Vulture

Skip to content, or skip to search.

the industry

Your Box Office Explained: Affleck's The Town Scores, While M. Night Suffers Another Defeat

THE WEEKEND’S WINNERS: Ben Affleck’s unlikely evolution into a serious - and seriously good - film director seems complete with Warner Bros.' The Town ($23.8 million), which set the box office record for September - and it wasn’t even in 3D!

Honorable mention: Screen Gems’ Easy A ($18.2 million) may have borrowed liberally from the work of both Nathaniel Hawthorne and director John Hughes, but quality-hungry audiences proved they don’t really mind homages as long as you don't insult your influences. And the documentary Catfish showed promise in limited release.

THE WEEKEND’S LOSERS: With Devil ($12.6 million), M. Night Shyamalan’s dismantling of his former reputation as a spine-tingling genius seems complete. And rather than boosting interest in I'm Still Here, the big reveal that Joaquin Phoenix's descent into madness was staged seems to have evaporated any interest from moviegoers in seeing it.

HOW IT ALL WENT DOWN: Studios love to underestimate their films’ expected performances, freeing them to say with a straight face that a given release “exceeded expectations.” And The Town let Warner Bros do just that, as it opened with a brisk $8 million more than was expected.

It helped that that The Town sent all the right messages to grown-up audiences: Based on serious but accessible literary fiction? Check! Starring heavy-weight Oscar- and Emmy-nominated actors, served with a slice of Gossip Girl cheesecake for dessert? Check! Premieres at the Venice and Toronto Film Festivals — and very advanced screenings for critics? Check, check!!!

Even more remarkable, however, is that The Town did this well with an R rating: If Affleck’s Town hadn’t connected with adult audiences, it likely wouldn’t have connected with anyone at all. (In the end, it received a Cinemascore rating of B+, but with men giving it an A-.)

Meanwhile, Sony/Screen Gems went aggressively for the other end of the demographic spectrum with Easy A: Almost half of its audience (49%) was under the age of 18, and more than two-thirds of it (67%) was female. But with critics raving about the understated comedic star turn of Emma Stone (Zombieland), that may well broaden out in weeks to come.

Finally, what can be said about the dark night of M. Night’s soul? Universal paid an even-then astonishing $27 million to Media Rights Capital for the worldwide rights to Devil back in October 2008, and that was after 2006’s disastrous The Lady in the Water.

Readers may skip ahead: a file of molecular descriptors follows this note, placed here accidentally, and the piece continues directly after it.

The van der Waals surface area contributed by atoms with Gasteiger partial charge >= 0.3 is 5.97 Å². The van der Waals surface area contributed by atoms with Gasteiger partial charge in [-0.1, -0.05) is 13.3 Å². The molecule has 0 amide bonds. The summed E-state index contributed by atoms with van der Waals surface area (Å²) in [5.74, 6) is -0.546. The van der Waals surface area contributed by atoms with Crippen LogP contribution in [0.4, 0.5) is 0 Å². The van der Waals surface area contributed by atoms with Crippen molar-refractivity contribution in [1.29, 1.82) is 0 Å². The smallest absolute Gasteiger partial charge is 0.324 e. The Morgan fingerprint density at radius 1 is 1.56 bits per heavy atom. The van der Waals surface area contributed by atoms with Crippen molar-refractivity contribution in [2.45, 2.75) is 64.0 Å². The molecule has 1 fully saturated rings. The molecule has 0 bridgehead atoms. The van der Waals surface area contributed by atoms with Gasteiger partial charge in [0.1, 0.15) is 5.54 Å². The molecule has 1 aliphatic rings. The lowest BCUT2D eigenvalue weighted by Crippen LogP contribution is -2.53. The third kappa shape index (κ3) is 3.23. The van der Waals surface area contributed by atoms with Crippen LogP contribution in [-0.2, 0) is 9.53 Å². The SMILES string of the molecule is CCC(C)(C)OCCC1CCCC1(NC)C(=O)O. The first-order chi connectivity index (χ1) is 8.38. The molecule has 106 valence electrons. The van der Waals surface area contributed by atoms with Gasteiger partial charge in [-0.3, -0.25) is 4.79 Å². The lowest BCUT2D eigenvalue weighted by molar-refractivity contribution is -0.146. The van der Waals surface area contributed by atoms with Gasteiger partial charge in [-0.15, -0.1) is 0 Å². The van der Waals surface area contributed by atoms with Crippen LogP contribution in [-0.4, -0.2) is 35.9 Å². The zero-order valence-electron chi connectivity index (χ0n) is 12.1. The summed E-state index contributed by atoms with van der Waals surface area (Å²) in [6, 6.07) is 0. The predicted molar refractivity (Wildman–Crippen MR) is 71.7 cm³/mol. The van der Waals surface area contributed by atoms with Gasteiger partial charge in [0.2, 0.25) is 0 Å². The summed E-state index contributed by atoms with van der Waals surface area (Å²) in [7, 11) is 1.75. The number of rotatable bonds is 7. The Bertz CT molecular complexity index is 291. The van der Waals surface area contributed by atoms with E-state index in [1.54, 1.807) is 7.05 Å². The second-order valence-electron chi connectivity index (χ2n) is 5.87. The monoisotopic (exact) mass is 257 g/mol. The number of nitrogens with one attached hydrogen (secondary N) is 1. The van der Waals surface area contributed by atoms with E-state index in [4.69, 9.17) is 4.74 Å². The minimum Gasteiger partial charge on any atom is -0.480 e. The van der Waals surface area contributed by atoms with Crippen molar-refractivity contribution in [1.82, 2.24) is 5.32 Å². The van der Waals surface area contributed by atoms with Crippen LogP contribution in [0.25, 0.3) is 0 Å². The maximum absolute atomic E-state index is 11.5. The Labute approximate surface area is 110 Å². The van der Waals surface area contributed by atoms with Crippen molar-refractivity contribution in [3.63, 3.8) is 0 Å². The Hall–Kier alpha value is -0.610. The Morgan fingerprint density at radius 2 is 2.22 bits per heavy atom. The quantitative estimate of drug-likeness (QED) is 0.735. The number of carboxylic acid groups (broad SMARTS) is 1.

This weekend it was like Shyamalan and Affleck were proving the law of conservation of success — no good fortune in Hollywood shall be created or destroyed — as their careers seem to be flip-flopping at the exact same rate. In 2002 Shyamalan appeared on the cover of Newsweek next to the headline, "The New Spielberg," while Affleck was planning or shooting Paycheck, Gigli, and Daredevil for release the next year; his acting career sputtered to a halt shortly thereafter. Now Shyamalan's trailers are getting snickered at, and Affleck is scoring, with still one more Oscar-buzz movie (Company Man, in which he just acts) set to open this year.

Meanwhile, In the specialty market, the Relativity/Rogue Picture thriller Catfish (endorsed by Brett Ratner, so it's, um, got to be good!) managed to reel in some impressive numbers: Over the past three days, the thriller with the Sundance pedigree hauled in just over $178,000 playing at just 12 theaters. That's a little over $21,000 per theater, which is a strong start; next weekend, it will expand into 19 additional markets.

And what a difference removing all ambiguity makes: Casey Affleck's not-umentary of Joaquin Phoenix, I'm Still Here, got an even bigger haircut than its star: Last weekend, before Affleck 'fessed up to their performance art hoax, I'm Still Here was in just 20 theaters, but grossed a decent $100,000 — $5,000 per theater. This weekend, it added a hundred theaters, but grossed only $115,000, for a new per-screen average of $953. That's an 80% decline compared to opening weekend and proof that King Solomon was right: Better to remain silent and be thought a fool, than to open your mouth and remove all doubt. (No wonder we had to get the Exhibitor Relations stats from a rival studio — we wouldn't be supplying them, either.)

Photo: Warner Bros.